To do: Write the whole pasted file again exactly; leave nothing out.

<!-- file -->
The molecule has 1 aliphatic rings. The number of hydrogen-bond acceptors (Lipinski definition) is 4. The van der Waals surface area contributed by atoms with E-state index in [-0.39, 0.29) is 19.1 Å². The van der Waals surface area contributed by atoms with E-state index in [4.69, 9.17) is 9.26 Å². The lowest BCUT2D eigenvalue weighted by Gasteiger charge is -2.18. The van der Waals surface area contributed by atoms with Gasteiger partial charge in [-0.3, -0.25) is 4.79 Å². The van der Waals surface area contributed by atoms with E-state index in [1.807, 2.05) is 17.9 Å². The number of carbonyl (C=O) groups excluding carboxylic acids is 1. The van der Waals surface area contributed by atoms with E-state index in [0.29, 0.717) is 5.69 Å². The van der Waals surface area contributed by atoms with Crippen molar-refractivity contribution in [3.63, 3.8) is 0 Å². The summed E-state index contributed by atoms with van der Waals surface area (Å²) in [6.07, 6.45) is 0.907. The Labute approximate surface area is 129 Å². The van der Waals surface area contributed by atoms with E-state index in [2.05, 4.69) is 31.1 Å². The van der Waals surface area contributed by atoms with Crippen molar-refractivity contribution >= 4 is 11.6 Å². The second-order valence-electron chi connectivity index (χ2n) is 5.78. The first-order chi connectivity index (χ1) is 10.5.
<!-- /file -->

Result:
The molecule has 1 aliphatic rings. The number of hydrogen-bond acceptors (Lipinski definition) is 4. The van der Waals surface area contributed by atoms with E-state index in [-0.39, 0.29) is 19.1 Å². The van der Waals surface area contributed by atoms with E-state index in [4.69, 9.17) is 9.26 Å². The lowest BCUT2D eigenvalue weighted by Gasteiger charge is -2.18. The van der Waals surface area contributed by atoms with Gasteiger partial charge in [-0.3, -0.25) is 4.79 Å². The van der Waals surface area contributed by atoms with E-state index in [1.807, 2.05) is 17.9 Å². The number of carbonyl (C=O) groups excluding carboxylic acids is 1. The van der Waals surface area contributed by atoms with E-state index in [0.29, 0.717) is 5.69 Å². The van der Waals surface area contributed by atoms with Crippen molar-refractivity contribution in [3.63, 3.8) is 0 Å². The summed E-state index contributed by atoms with van der Waals surface area (Å²) in [6.07, 6.45) is 0.907. The Labute approximate surface area is 129 Å². The van der Waals surface area contributed by atoms with E-state index in [2.05, 4.69) is 31.1 Å². The van der Waals surface area contributed by atoms with Crippen molar-refractivity contribution >= 4 is 11.6 Å². The second-order valence-electron chi connectivity index (χ2n) is 5.78. The first-order chi connectivity index (χ1) is 10.5.